Faces of the News: Aug. 2, 2020
Just over a year after he assumed the top post at Philippine Health Insurance Corp. (PhilHealth), retired Brig. Gen. Ricardo Morales faces the same allegations that led to a revamp in the state insurance company in the first place.
Resigned antifraud legal officer Thorrsson Montes Keith tagged Morales as “the new leader of the syndicate” at PhilHealth. Keith alleged that Morales was behind supposed irregularities in the implementation of PhilHealth’s P30-billion Interim Reimbursement Mechanism that was meant to support hospitals responding to the new coronavirus pandemic.
Morales, in turn, disputed Keith’s claims, saying all fund releases were “above board.”
He also called Keith a “bad loser” and a “vengeful” employee trying to get a post “he was not qualified” for.
President Rodrigo Duterte appointed Morales to the post in June 2019 after firing Philhealth’s top officials, including then president Roy Ferrer, following the Inquirer’s investigative report on the various schemes employed by erring health facilities to defraud the state insurer of billions.
Thorrsson Montes Keith
Lawyer Thorrsson Montes Keith stirred up a hornet’s nest when he quit his post as antifraud legal officer of Philippine Health Insurance Corp. (PhilHealth) due to “widespread corruption” — an allegation that its president and CEO, Ricardo Morales, flatly denied.
Keith’s claims about the allegedly irregular P2.1-billion information technology project and the supposed irregular disbursement of a P30-billion special fund for hospitals treating COVID-19 patients had also been flagged by the Commission on Audit and the state insurer’s own auditors.
In a letter to Morales on July 26, the lawyer accused his erstwhile boss of acting as “coddler” or “new leader” of a “syndicate” that had been perpetrating fraudulent schemes in PhilHealth. Keith’s allegations prompted Malacañang, the Senate and the House to launch separate inquiries.
Keith also spoke against PhilHealth’s plan to compel overseas Filipino workers earning P10,000 to P60,000 a month to pay 3 percent of their salaries as premium despite the pandemic, saying the move was unconstitutional. —Marlon Ramos
Actress Angel Locsin is making headlines again for chiding fellow Kapamilyas who kept quiet rather than speak out against the congressional vote that led to the shutdown of ABS-CBN. In a social media post, Locsin twitted network-grown celebrities who preferred to “look cute on Instagram” while failing to “empathize with your fellow workers.”
She also trained her guns on the government that she believes is failing miserably in dealing with the COVID-19 pandemic.
In another post, Locsin asked leaders to “make sure you have plans” for employees and business owners who lost their income due to the COVID-19 pandemic.
Her outspokenness has provoked online bashers. This forced the actress to push back with a threat to trace one of them and tell on his family and employer.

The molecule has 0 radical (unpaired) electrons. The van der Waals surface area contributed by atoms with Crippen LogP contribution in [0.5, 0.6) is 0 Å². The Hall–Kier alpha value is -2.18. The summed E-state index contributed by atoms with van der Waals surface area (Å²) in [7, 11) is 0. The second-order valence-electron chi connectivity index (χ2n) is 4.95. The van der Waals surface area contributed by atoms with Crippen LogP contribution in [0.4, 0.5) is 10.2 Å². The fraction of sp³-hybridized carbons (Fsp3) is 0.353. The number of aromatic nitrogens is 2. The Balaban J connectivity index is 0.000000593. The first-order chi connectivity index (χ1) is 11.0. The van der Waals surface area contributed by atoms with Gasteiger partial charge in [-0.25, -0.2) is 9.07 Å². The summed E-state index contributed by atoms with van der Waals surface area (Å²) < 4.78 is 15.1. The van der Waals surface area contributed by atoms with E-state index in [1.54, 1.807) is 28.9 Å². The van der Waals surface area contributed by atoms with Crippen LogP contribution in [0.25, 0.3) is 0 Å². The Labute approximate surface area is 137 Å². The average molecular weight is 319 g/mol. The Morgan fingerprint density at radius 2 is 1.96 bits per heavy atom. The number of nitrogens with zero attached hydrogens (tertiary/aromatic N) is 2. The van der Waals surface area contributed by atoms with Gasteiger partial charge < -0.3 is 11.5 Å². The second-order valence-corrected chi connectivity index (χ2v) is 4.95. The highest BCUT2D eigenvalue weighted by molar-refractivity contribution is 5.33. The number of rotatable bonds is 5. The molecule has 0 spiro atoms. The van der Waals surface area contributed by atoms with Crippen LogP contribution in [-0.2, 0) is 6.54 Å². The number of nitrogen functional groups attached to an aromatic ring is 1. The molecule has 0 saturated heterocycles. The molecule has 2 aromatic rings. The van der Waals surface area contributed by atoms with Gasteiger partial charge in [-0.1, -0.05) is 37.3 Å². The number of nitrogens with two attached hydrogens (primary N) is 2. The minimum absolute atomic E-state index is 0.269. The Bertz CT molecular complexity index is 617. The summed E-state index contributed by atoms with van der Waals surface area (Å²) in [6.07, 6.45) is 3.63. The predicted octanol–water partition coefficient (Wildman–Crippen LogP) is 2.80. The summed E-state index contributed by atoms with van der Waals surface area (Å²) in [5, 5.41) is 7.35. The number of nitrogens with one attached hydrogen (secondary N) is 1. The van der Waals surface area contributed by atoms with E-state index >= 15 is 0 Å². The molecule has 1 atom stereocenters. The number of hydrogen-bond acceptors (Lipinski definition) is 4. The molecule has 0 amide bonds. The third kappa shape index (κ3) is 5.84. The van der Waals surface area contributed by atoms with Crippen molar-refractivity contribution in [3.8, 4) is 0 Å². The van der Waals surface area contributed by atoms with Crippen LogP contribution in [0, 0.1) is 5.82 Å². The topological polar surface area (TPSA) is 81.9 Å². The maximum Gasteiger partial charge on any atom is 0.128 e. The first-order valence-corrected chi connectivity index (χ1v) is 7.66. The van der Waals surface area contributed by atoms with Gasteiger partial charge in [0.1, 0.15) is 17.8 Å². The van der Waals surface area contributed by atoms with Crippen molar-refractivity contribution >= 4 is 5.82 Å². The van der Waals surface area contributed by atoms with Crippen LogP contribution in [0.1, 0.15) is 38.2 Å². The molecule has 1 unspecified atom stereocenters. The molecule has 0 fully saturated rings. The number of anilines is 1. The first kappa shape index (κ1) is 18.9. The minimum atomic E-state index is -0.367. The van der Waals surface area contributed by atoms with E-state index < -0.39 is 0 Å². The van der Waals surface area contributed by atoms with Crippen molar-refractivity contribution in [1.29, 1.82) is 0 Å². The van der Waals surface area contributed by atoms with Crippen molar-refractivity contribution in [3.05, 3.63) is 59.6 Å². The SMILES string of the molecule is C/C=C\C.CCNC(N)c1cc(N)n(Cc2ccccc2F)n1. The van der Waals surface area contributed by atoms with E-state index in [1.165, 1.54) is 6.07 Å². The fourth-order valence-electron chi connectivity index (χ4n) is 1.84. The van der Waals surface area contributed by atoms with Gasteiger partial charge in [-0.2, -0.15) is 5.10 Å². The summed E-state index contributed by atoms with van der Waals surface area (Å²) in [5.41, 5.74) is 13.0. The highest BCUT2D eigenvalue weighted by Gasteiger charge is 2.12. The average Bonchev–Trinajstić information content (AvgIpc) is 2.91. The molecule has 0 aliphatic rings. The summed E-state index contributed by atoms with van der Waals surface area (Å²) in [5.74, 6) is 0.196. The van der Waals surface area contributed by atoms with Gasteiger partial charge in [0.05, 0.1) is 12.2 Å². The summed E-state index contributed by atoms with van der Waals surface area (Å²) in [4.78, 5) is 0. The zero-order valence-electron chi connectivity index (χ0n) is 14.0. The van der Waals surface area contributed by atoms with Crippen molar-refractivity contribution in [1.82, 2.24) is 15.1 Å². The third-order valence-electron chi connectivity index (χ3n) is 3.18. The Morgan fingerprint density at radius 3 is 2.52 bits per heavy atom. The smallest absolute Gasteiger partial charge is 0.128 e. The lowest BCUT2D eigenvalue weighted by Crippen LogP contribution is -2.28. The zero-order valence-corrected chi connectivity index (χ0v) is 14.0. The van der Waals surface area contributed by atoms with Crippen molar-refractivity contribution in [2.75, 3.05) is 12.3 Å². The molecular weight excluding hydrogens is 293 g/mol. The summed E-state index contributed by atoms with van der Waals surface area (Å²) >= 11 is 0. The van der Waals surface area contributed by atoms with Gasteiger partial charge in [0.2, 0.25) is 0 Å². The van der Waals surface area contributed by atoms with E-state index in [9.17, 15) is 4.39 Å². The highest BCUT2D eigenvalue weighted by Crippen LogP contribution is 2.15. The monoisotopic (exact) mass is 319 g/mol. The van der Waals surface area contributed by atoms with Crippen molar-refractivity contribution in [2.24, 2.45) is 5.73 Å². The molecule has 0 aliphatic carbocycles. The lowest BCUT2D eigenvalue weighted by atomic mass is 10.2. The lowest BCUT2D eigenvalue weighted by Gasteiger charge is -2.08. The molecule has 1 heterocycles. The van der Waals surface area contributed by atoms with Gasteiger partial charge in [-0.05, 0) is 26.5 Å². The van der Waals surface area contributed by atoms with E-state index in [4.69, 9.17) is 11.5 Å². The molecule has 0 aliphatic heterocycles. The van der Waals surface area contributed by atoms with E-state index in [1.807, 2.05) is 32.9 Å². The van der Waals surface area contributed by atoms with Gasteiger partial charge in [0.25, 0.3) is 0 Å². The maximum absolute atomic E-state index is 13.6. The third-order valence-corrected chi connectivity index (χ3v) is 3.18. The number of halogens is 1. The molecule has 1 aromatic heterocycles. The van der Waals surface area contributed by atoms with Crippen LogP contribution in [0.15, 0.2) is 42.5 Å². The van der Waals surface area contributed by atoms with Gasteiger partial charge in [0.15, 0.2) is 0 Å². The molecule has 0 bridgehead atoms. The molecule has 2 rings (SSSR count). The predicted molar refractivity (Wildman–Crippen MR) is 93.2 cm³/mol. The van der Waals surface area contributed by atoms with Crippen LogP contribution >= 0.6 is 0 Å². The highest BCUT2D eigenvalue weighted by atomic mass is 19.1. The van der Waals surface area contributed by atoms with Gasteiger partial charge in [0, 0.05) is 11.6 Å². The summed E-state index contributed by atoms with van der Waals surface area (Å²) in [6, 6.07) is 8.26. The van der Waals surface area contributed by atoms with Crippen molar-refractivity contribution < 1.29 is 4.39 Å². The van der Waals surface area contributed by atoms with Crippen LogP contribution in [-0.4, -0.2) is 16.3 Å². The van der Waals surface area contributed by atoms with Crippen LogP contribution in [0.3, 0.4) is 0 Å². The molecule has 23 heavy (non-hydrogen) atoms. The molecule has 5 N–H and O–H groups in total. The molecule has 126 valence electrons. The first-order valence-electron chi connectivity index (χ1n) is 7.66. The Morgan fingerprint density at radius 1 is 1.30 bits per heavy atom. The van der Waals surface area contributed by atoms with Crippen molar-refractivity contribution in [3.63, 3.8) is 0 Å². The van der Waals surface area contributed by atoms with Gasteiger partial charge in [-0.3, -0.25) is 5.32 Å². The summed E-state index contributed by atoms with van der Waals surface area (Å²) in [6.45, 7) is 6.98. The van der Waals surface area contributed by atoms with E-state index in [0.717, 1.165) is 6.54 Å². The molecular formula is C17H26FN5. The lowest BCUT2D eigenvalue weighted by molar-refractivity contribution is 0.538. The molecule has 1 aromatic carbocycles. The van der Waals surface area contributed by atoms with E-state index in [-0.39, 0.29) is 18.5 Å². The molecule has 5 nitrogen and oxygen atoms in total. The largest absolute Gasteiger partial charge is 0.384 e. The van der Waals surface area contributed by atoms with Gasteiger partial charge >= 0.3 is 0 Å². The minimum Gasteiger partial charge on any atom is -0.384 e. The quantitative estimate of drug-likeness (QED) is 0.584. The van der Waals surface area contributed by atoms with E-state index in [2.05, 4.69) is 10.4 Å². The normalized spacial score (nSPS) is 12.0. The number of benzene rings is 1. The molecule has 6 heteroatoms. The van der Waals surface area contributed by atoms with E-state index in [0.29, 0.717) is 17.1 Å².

In a bid to humiliate her, trolls replied by posting photos of Locsin’s much curvier figure.
Fans, however, were quick to show support for the two-time holder of FHM Philippines’ “sexiest woman” title. They insist the “real-life Darna,” who defends the marginalized off-screen, has nothing to prove.
In a 23-minute speech, Vice President Leni Robredo laid down suggestions to improve the government’s COVID-19 response as well as a comprehensive road map for the country during and after the public health crisis.
Her speech, just two days after President Duterte’s much-criticized State of the Nation Address, called for the creation of data-driven policies and more support for health-care facilities and workers.
She also asked for better treatment for locally stranded individuals and assistance for students and teachers transitioning to “blended” or distance learning.
Robredo belied the claim often made by the President’s allies that Filipinos are stubborn, saying she has witnessed the courage and willingness of everyone to help each other during the crisis.
Since the community quarantine began in March, Robredo’s office has been busy with its own COVID-19 response, providing protective equipment, food, accommodation and transportation to front-liners in Metro Manila and Cebu, earning her the moniker “BusyPresidente” on social media.
—Jhesset O. Enano
Senate opposition leader Sen. Franklin Drilon found himself in the spotlight during President Rodrigo Duterte’s penultimate State of the Nation Address.
Duterte’s attacks on Drilon bookended his nearly two-hour long speech, which many had expected to focus on the COVID-19 pandemic.
The President devoted a significant amount of time accusing Drilon of defending the Lopezes from allegations that they were oligarchs.
The senator was also tagged a hypocrite for calling for a ban on political dynasties to dismantle the oligarchy. Duterte even linked him to Manila Water Co. Inc.’s allegedly onerous water concession contract with the government.
Drilon insists he did not defend the Lopezes and had only spoken up for press freedom when the franchise rejection of ABS-CBN was discussed.
He also said he had long been opposing political dynasties and has no other relative in elective office. The senator also made it clear that he was not involved in drafting any water concession contract. The President’s statements were unexpected, but Drilon said he stands for what he believes is necessary.
—Leila B. Salaverria
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